For me, December is always an exciting time of year in terms of both business and personal affairs. Theres always a heap of work that needs to be completed by year-end. If were especially industrious, the stacks on our desks might get smaller. Or, if youre like me, you look at the stack and think to yourself, Its my New Years resolution to get this done! Or, better yet, I resolve to prevent these stacks from reappearing next year.
In any case, December is a time for looking back so that we can plan the year ahead. Its a time for reflection and a time for resolutions. Its about high hopes, big dreams, lofty goals and renewed ambition. Thats why we usually run a big presbyopia report every December, in which we talk about all the exciting new techniques that will revolutionize eye care and significantly boost your bottom lineassuming youre alive by the time theyre FDA approved.
Granted, research is importantcritical, in factand planning ahead is a good thing. But this year we did something radically different for our Fifth Annual Presbyopia Report. We didnt talk about the enormous, rapidly growing market. Likewise, we didnt talk about how demanding these patients can be. In fact in this years presbyopia report we didnt even utter the phrase baby boomers. Heresy!
This year we chose not to reflect on recent innovations or project future ones. Rather, Managing Editor Jeff Eisenberg looked at something that is all too often overlooked: the reality of visual functioning for advanced presbyopes. No, its not a sexy topic. This isnt the crowd that stands ready with an open wallet, willing to buy just about anything that will make it better (after they research it on the Internet and act like theyre educating you).
Instead, this is the crowd who trusts their doctor to recommend whats best for them. And, they wont part with their money so easily. Theyve lived with and gotten used to deteriorating vision, so theyre not as loud and demanding as their kin. Maybe theyre not as memorable. Sadly, though, theyve become invisible, if not in your practice then at least in much of the eye care literature, including Review of Optometry. Some places theyre not so invisible: emergency rooms and orthopedic offices.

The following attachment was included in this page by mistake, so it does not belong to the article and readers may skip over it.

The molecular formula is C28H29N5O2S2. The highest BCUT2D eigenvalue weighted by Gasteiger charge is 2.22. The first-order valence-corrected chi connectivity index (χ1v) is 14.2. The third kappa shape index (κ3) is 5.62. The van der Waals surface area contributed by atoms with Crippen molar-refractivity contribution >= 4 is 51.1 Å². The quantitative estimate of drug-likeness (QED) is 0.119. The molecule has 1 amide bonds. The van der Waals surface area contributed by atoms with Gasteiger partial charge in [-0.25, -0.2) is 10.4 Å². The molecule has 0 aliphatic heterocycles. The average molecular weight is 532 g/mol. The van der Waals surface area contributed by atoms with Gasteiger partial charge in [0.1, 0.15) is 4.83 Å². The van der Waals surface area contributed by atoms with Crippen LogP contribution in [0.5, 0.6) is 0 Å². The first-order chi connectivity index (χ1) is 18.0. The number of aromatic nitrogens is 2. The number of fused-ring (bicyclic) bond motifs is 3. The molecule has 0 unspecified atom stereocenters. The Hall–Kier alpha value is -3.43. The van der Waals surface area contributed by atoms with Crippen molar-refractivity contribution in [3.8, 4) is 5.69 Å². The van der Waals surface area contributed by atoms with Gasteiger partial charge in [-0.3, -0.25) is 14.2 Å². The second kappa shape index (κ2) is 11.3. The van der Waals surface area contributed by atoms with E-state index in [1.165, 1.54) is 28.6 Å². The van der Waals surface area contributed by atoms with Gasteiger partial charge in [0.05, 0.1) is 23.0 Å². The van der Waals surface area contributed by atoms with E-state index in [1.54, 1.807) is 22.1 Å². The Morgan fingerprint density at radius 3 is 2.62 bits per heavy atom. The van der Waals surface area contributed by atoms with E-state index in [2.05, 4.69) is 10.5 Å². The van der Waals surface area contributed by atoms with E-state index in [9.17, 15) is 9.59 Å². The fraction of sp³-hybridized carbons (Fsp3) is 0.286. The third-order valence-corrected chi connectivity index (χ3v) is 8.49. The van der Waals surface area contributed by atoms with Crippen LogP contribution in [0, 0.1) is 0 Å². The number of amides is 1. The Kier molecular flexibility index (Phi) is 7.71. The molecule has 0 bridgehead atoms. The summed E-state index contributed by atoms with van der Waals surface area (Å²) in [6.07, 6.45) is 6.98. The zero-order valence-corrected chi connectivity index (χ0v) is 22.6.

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As it turns out, one in three adults ages 65 and older suffers from falls each year. Whats more, several studies have found that reduced visual acuity is at least one factor involved in these falls. In Your Role in Preventing Falls (page 46), Jeff explains why falls among older patients are a serious public health problemone that you can help control.
Sometimes, I think that the holidays and the excitement of a new year tend to cloud whats real. In a sense, its a little too surreal to be well real. All of the shopping and the lights and the optimism make us lose our focus.
I was reading one of those e-mail chain letters the other day; I dont know who the original author was. However, she was making the point that she was so utterly frazzled by the chores that the holidays bring, but she was suddenly humbled by an image on the television of our troops fighting abroad. She writes: They didnt have a present even though it was tradition. The only boxes I could see were labeled ammunition.
How easy it is to overlook the things, and the people, that should be at the top of our lists.
Vol. No: 141:12Issue: 12/15/04